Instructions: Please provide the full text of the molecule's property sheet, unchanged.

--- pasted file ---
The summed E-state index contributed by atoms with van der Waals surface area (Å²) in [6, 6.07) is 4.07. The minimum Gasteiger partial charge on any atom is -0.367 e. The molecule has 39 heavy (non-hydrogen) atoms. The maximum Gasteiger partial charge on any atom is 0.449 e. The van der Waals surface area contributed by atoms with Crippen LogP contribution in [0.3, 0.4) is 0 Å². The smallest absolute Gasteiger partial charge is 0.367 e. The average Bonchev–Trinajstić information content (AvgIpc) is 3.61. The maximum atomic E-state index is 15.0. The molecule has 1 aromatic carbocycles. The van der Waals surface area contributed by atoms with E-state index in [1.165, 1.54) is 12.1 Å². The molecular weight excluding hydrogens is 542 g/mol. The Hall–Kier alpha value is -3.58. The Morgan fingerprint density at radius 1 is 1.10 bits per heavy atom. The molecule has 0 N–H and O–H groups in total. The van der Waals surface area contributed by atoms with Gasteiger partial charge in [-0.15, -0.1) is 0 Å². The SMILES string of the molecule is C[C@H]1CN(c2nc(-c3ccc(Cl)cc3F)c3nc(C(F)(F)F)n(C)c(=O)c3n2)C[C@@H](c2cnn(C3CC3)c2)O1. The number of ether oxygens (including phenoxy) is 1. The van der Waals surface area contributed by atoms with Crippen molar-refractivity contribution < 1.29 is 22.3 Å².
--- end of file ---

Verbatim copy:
The summed E-state index contributed by atoms with van der Waals surface area (Å²) in [6, 6.07) is 4.07. The minimum Gasteiger partial charge on any atom is -0.367 e. The molecule has 39 heavy (non-hydrogen) atoms. The maximum Gasteiger partial charge on any atom is 0.449 e. The van der Waals surface area contributed by atoms with Crippen LogP contribution in [0.3, 0.4) is 0 Å². The smallest absolute Gasteiger partial charge is 0.367 e. The average Bonchev–Trinajstić information content (AvgIpc) is 3.61. The maximum atomic E-state index is 15.0. The molecule has 1 aromatic carbocycles. The van der Waals surface area contributed by atoms with E-state index in [1.165, 1.54) is 12.1 Å². The molecular weight excluding hydrogens is 542 g/mol. The Hall–Kier alpha value is -3.58. The Morgan fingerprint density at radius 1 is 1.10 bits per heavy atom. The molecule has 0 N–H and O–H groups in total. The van der Waals surface area contributed by atoms with Gasteiger partial charge in [-0.15, -0.1) is 0 Å². The SMILES string of the molecule is C[C@H]1CN(c2nc(-c3ccc(Cl)cc3F)c3nc(C(F)(F)F)n(C)c(=O)c3n2)C[C@@H](c2cnn(C3CC3)c2)O1. The number of ether oxygens (including phenoxy) is 1. The van der Waals surface area contributed by atoms with Crippen molar-refractivity contribution < 1.29 is 22.3 Å².